Abstract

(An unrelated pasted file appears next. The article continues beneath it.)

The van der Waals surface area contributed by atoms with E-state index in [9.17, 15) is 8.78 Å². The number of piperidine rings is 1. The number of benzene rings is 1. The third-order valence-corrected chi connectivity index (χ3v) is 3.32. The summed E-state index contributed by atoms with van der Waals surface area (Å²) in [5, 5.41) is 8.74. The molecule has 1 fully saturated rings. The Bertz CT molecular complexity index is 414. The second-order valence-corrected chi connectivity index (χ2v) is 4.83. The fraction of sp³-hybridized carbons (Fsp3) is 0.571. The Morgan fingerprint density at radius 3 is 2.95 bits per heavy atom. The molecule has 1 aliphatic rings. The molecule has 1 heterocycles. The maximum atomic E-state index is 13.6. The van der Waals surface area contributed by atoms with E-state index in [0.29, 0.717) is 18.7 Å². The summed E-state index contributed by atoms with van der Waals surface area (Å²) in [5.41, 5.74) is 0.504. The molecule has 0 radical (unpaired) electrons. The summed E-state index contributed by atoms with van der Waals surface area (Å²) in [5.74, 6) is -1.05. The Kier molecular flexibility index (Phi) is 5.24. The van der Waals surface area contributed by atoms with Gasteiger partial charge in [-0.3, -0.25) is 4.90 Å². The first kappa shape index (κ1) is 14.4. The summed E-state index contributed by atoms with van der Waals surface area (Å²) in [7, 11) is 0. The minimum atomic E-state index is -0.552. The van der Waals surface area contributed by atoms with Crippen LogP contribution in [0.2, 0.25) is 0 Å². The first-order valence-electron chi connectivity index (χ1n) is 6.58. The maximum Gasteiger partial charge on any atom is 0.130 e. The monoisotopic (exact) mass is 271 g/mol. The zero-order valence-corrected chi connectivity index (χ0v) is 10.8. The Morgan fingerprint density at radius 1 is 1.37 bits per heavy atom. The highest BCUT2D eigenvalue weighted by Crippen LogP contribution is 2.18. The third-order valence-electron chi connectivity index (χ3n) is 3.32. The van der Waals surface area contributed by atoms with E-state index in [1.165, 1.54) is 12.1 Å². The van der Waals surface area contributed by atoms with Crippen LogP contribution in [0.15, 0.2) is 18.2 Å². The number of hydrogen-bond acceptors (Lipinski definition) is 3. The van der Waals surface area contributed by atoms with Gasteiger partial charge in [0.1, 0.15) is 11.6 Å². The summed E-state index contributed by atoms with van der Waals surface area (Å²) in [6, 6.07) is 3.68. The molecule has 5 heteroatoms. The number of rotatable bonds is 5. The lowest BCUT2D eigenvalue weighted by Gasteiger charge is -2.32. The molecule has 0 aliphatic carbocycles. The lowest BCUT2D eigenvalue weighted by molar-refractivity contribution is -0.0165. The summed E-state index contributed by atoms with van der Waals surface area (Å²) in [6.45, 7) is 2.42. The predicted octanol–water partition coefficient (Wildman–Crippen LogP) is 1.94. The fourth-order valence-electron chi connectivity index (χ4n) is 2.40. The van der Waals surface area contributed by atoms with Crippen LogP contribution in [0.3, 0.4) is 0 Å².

The origin and stability of paranatrolite (approximate formula Na16–xCaxAl16+xSi24–xO80·24H2O), a naturally occurring zeolite with the natrolite topology, has long been debated, with its detailed structure unknown. When taken from an aqueous environment and exposed to the atmosphere, paranatrolite is reported to irreversibly lose water and transform to gonnardite/tetranatrolite, Na16–xCaxAl16+xSi24–x O80·nH2O. Since the latter has a disordered Al/Si distribution over the framework tetrahedral sites, it is believed the same is true for paranatrolite. Natrolite itself (Na16Al16Si24O80·16H2O) has Al/Si ordering, and as recently shown, undergoes a reversible volume expansion (~2.5%) due to pressure-induced hydration (PIH) above 1.2 GPa to a superhydrated phase (Na16Al16Si24O80·32H2O). During this process, an intermediate phase with an even larger volume expansion of ~7.0% has been detected in a narrow pressure range near 1.0 GPa. We report here that this intermediate phase has a unit-cell compatible with the one reported for paranatrolite at ambient conditions with the same 24 water molecules per formula unit and propose that it is paranatrolite with an ordered Al/Si distribution. An unusual water-sodium chain is observed in the ordered paranatrolite structure: a sevenfold coordination of sodium cations provided by alternating two water bridges along the expanded elliptical channels. The density of the ordered paranatrolite is lower than those of the 16 and 32 water phases, with its channel openings far more circular than in the low- and high-pressure analogs. The atomistic details of the ordered paranatrolite provide a structural model for the naturally occurring paranatrolite and a complete understanding of this intriguing pressure-volume-hydration mechanism in natrolite, demonstrating the unique role of pressure in controlling the chemistry of microporous materials.

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